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Are Antidepressants Carcinogenic? A Review of Preclinical and Clinical Studies

J Clin Psychiatry 2003;64(10):1153-1162

Background: Antidepressants are widely prescribed for mood and anxiety disorders, though reports in the oncology and epidemiology literature have suggested these agents may possess tumor initiating and/or promoting properties, raising questions about safe long-term use in patients. The author conducted a review of the preclinical and clinical literature on the connection between antidepressants and carcinogenesis.

Method: A MEDLINE search was conducted for English-language articles published from 1966 to 2002 using the search terms antidepressants, tumors, carcinogenesis, and cancer, as well as specific antidepressant names. Additional studies were ascertained through cross-references.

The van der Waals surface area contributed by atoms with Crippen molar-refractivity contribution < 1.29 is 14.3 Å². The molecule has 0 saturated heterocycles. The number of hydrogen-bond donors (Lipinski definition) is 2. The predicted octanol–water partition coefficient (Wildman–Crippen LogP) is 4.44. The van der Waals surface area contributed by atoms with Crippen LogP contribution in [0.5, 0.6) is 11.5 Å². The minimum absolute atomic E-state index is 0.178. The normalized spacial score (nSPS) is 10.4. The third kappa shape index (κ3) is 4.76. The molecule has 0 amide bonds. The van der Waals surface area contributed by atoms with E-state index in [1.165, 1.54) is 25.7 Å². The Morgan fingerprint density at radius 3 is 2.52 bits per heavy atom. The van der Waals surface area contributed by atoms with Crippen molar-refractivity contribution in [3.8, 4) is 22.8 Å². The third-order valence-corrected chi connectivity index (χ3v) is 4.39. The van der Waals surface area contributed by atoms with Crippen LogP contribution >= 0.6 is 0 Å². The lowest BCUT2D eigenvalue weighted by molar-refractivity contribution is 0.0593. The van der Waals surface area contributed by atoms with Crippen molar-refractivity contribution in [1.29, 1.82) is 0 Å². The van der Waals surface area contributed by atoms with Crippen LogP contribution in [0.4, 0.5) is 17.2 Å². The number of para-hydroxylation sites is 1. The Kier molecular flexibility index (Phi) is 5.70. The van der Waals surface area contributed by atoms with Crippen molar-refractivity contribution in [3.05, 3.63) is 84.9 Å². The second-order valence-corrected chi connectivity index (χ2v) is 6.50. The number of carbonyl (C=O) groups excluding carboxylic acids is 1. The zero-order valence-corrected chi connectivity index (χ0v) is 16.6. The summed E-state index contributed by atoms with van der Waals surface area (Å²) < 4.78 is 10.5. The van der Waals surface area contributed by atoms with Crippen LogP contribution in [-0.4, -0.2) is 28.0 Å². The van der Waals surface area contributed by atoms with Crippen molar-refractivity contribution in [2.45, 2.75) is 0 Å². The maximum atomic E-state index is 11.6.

Results: Preclinical studies found evidence for both tumor promotion and suppression, though the majority of studies predominantly examined tricyclic antidepressants (TCAs), with 1 report suggesting that TCAs with a nitrogen atom in the central ring are genotoxic. Of 13 clinical studies, 3 found a significant increase, 4 noted a trend increase, and 6 found no increase in risk for cancer with antidepressant (mostly TCA) use. Methodologic differences could account for some of the discrepancies found in the clinical studies, while questions about the validity for humans of the preclinical models raise doubt about the significance of those findings.

Conclusion: While there is some suggestive evidence of an association between antidepressant use and cancer, the link is, at this time, questionable but deserving of further study, especially with newer agents. Clinicians should not withhold antidepressant medication when indicated, as the risks of untreated depressive and anxiety disorders exceed the as yet unsubstantiated risk of tumor formation in such patients.